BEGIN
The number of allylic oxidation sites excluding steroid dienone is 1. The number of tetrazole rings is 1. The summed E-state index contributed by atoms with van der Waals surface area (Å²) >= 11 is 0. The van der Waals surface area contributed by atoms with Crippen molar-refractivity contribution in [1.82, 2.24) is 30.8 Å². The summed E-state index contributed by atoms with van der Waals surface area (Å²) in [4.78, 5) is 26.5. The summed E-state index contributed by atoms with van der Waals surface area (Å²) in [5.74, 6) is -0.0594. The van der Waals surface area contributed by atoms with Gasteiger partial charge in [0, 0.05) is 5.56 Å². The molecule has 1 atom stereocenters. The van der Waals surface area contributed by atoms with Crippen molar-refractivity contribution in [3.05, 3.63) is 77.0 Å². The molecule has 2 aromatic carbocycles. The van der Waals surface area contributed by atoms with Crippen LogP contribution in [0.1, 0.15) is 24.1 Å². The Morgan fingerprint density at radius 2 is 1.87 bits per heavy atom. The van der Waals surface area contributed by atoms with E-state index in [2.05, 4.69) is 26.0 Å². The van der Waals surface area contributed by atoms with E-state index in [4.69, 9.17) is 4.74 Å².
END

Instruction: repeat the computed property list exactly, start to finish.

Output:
The number of allylic oxidation sites excluding steroid dienone is 1. The number of tetrazole rings is 1. The summed E-state index contributed by atoms with van der Waals surface area (Å²) >= 11 is 0. The van der Waals surface area contributed by atoms with Crippen molar-refractivity contribution in [1.82, 2.24) is 30.8 Å². The summed E-state index contributed by atoms with van der Waals surface area (Å²) in [4.78, 5) is 26.5. The summed E-state index contributed by atoms with van der Waals surface area (Å²) in [5.74, 6) is -0.0594. The van der Waals surface area contributed by atoms with Gasteiger partial charge in [0, 0.05) is 5.56 Å². The molecule has 1 atom stereocenters. The van der Waals surface area contributed by atoms with Crippen molar-refractivity contribution in [3.05, 3.63) is 77.0 Å². The molecule has 2 aromatic carbocycles. The van der Waals surface area contributed by atoms with Crippen LogP contribution in [0.1, 0.15) is 24.1 Å². The Morgan fingerprint density at radius 2 is 1.87 bits per heavy atom. The van der Waals surface area contributed by atoms with E-state index in [2.05, 4.69) is 26.0 Å². The van der Waals surface area contributed by atoms with E-state index in [4.69, 9.17) is 4.74 Å².